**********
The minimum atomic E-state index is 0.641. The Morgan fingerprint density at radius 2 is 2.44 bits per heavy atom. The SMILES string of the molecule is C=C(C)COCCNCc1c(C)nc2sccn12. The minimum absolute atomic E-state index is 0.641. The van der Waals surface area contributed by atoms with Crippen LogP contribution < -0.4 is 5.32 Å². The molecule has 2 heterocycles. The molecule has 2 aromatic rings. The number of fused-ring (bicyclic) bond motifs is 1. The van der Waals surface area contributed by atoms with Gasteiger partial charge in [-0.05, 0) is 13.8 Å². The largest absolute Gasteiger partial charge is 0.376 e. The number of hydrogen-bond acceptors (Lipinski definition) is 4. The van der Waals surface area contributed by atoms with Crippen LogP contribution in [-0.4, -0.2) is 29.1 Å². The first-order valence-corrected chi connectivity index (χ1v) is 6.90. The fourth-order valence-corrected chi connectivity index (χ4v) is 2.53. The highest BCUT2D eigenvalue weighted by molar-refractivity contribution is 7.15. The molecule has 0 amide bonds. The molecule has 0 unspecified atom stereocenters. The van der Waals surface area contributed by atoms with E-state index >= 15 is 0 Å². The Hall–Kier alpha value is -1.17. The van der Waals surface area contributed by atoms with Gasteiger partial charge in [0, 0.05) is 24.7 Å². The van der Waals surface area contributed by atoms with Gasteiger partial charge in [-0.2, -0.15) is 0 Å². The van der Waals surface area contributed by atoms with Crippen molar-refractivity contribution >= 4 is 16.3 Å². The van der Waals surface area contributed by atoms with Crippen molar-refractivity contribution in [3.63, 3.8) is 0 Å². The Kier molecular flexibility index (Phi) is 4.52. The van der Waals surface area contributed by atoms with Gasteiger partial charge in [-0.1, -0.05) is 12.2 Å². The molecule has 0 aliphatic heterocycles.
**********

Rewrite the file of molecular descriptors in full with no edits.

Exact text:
The minimum atomic E-state index is 0.641. The Morgan fingerprint density at radius 2 is 2.44 bits per heavy atom. The SMILES string of the molecule is C=C(C)COCCNCc1c(C)nc2sccn12. The minimum absolute atomic E-state index is 0.641. The van der Waals surface area contributed by atoms with Crippen LogP contribution < -0.4 is 5.32 Å². The molecule has 2 heterocycles. The molecule has 2 aromatic rings. The number of fused-ring (bicyclic) bond motifs is 1. The van der Waals surface area contributed by atoms with Gasteiger partial charge in [-0.05, 0) is 13.8 Å². The largest absolute Gasteiger partial charge is 0.376 e. The number of hydrogen-bond acceptors (Lipinski definition) is 4. The van der Waals surface area contributed by atoms with Crippen LogP contribution in [-0.4, -0.2) is 29.1 Å². The first-order valence-corrected chi connectivity index (χ1v) is 6.90. The fourth-order valence-corrected chi connectivity index (χ4v) is 2.53. The highest BCUT2D eigenvalue weighted by molar-refractivity contribution is 7.15. The molecule has 0 amide bonds. The molecule has 0 unspecified atom stereocenters. The van der Waals surface area contributed by atoms with E-state index >= 15 is 0 Å². The Hall–Kier alpha value is -1.17. The van der Waals surface area contributed by atoms with Gasteiger partial charge in [0, 0.05) is 24.7 Å². The van der Waals surface area contributed by atoms with Gasteiger partial charge in [-0.2, -0.15) is 0 Å². The van der Waals surface area contributed by atoms with Crippen molar-refractivity contribution >= 4 is 16.3 Å². The van der Waals surface area contributed by atoms with Crippen molar-refractivity contribution in [3.63, 3.8) is 0 Å². The Kier molecular flexibility index (Phi) is 4.52. The van der Waals surface area contributed by atoms with Gasteiger partial charge in [-0.1, -0.05) is 12.2 Å². The molecule has 0 aliphatic heterocycles.